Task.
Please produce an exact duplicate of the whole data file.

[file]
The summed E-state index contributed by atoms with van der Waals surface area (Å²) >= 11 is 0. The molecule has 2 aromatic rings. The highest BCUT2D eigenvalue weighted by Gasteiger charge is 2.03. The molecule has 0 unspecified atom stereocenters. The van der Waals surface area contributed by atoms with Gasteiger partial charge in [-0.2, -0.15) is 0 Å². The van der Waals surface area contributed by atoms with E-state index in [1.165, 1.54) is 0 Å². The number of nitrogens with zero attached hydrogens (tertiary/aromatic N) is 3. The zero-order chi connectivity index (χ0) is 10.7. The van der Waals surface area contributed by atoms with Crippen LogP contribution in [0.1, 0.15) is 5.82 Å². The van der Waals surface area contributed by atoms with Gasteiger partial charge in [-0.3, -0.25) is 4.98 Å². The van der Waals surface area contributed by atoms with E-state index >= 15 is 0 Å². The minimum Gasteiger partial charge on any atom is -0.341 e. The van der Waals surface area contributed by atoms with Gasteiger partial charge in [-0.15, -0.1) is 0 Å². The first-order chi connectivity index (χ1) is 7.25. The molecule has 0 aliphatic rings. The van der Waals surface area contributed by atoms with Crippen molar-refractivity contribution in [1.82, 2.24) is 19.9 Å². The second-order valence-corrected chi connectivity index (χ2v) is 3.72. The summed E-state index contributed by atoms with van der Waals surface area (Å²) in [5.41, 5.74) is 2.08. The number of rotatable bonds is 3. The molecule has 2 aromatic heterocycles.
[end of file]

The summed E-state index contributed by atoms with van der Waals surface area (Å²) >= 11 is 0. The molecule has 2 aromatic rings. The highest BCUT2D eigenvalue weighted by Gasteiger charge is 2.03. The molecule has 0 unspecified atom stereocenters. The van der Waals surface area contributed by atoms with Gasteiger partial charge in [-0.2, -0.15) is 0 Å². The van der Waals surface area contributed by atoms with E-state index in [1.165, 1.54) is 0 Å². The number of nitrogens with zero attached hydrogens (tertiary/aromatic N) is 3. The zero-order chi connectivity index (χ0) is 10.7. The van der Waals surface area contributed by atoms with Crippen LogP contribution in [0.1, 0.15) is 5.82 Å². The van der Waals surface area contributed by atoms with Gasteiger partial charge in [-0.3, -0.25) is 4.98 Å². The van der Waals surface area contributed by atoms with E-state index >= 15 is 0 Å². The minimum Gasteiger partial charge on any atom is -0.341 e. The van der Waals surface area contributed by atoms with Gasteiger partial charge in [-0.15, -0.1) is 0 Å². The first-order chi connectivity index (χ1) is 7.25. The molecule has 0 aliphatic rings. The van der Waals surface area contributed by atoms with Crippen molar-refractivity contribution in [1.82, 2.24) is 19.9 Å². The second-order valence-corrected chi connectivity index (χ2v) is 3.72. The summed E-state index contributed by atoms with van der Waals surface area (Å²) in [5.41, 5.74) is 2.08. The number of rotatable bonds is 3. The molecule has 2 aromatic heterocycles.